Policy Economy

Movement towards a Carbon Currency in France

Updated on 2022-10-19 by Adam Hardy

A radical problem needs a radical solution

A debate on the future of our societies and the fight against global warming is needed

Three circumstances, independent of each other, create a unique opportunity to engage in a public debate on the reforms to be undertaken:

  • climate change, with its heatwaves, droughts and floods, has accelerated awareness of the need to act strongly and quickly;
  • the war in Ukraine imposes the idea of rationing fossil fuels, no longer just to protect the climate but to deal with the reduction in supply;
  • in France, the opening of the new legislature and the launch of the National Council for Refoundation are an incentive for renewed political action.

Together with a growing number of allies of Compte Carbone (the “carbon account”), we have come to the conviction that the climate challenge can only be met by allocating an equal annual quota of greenhouse gas emissions to all. What remains is to find a robust strategy to popularise the idea in the public arena. And to do this, we need to understand the opposition.

Two objections are regularly raised:

  • it is a “radical solution” which is frightening, as many prefer to remain in the comfort of ready-made thinking;
  • it is a “gas factory”, as it is not clear how it will work.

Here is the proposed answer to both.

An appropriate response

It is not the solution that is radical, but the problem itself!

For two centuries we have become totally dependent on fossil fuels and industrial production methods. At the beginning of the twentieth century, we spoke of the “electricity fairy”, and since then, the fairies have multiplied, or rather the slave machines that light us, feed us, heat us, and bring us all the world’s spectacles in our living rooms. Some have estimated, by analogy with the energy that a human being can mobilise, that our current way of life represents the equivalent of 200 slaves working for each of us 24 hours a day. Under these conditions, yes, dividing our emissions by more than five in less than thirty years represents a radical break, calling for the invention of a new society, a new way of life and new technologies. It is absurd to deny the radical nature of this change, not to accuse the answers of being radical!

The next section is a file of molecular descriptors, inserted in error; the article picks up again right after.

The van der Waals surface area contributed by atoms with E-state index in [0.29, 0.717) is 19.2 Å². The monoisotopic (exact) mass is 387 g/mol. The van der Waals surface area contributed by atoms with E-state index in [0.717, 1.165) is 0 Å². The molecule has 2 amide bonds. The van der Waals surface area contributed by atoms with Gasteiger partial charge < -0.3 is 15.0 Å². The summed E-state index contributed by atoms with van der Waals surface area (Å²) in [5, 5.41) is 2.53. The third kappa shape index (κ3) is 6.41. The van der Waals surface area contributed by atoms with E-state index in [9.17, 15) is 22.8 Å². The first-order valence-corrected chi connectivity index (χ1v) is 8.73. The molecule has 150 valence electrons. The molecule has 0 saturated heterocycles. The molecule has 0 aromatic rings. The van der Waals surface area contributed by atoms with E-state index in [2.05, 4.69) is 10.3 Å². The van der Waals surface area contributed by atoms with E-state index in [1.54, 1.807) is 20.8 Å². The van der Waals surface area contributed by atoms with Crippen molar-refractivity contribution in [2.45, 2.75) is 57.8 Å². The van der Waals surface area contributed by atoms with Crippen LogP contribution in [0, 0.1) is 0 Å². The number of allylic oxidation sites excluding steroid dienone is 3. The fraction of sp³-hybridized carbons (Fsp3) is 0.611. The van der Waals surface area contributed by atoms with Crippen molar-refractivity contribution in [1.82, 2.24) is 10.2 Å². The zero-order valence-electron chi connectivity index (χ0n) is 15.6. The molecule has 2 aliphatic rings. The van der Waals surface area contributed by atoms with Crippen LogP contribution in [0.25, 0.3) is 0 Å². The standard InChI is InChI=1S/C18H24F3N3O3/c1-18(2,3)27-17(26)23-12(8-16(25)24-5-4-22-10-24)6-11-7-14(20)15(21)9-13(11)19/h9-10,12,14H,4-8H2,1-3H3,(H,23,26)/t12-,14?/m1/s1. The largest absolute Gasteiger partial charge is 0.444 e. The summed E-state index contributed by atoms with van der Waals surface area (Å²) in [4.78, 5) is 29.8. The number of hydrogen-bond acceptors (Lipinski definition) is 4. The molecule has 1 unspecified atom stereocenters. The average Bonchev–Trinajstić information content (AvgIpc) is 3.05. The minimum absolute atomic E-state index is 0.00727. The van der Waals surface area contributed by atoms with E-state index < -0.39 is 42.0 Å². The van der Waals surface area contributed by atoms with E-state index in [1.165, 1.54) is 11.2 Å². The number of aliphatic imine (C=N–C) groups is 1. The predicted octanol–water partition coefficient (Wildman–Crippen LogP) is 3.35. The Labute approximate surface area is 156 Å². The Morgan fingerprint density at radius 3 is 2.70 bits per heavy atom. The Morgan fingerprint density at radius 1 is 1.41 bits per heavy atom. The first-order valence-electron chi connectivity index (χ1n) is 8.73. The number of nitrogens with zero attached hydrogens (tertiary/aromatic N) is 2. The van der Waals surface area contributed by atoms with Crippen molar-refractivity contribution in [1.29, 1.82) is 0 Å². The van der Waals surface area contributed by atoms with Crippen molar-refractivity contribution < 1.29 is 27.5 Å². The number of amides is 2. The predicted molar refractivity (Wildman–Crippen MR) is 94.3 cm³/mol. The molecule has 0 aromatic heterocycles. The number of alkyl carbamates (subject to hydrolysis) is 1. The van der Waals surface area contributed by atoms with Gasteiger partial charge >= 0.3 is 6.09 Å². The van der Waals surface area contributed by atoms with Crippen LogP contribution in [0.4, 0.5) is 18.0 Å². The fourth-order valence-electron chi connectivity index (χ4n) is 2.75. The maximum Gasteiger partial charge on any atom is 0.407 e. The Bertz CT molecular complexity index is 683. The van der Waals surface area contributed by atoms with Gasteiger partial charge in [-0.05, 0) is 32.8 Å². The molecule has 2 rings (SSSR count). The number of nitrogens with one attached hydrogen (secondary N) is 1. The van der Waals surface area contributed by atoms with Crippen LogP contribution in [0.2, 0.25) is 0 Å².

To bring about this radical change, we need to understand the very source of the current situation. It is neither limited to the climate issue, nor attributable, as we often hear, to “capitalism”, nor reduced to the over-consumption of the rich in rich countries. It is the entire intellectual and institutional system of what is commonly called “modernity” that is at stake, a system that I prefer to call “the first modernity” because we will respond by moving forward, not backwards. A modernity that has based its operational efficiency on the division of labour and specialisation. The split between humanity and the biosphere, of which global warming is the most spectacular expression, is just one of its manifestations. Division and specialisation are found in science, education, the relationship between thought and action, and governance. Efficiency has been achieved but has been accompanied by a general crisis of relationships that can be seen in interpersonal relations, in the destruction of the biosphere, in relations between societies.

Radical change therefore requires an intellectual and institutional revolution, the adoption of a “compass of the second modernity” based on the reconstruction of relations in all areas and on the arrival in the foreground of actors hitherto considered to be secondary, namely territories and global production chains, which are natural spaces for the construction of relations. It is this compass of the second modernity that must be debated and translated into reforms in the fields of governance, economics, ethics and law, education and scientific research. To do this, we must show that the obvious things we believe to be timeless are in fact beliefs inherited from the past and forged in response to challenges that are no longer ours: an economy based on the logic of infinite growth; a governance system that favours sovereign states; an ethics and legal system based almost exclusively on individual rights.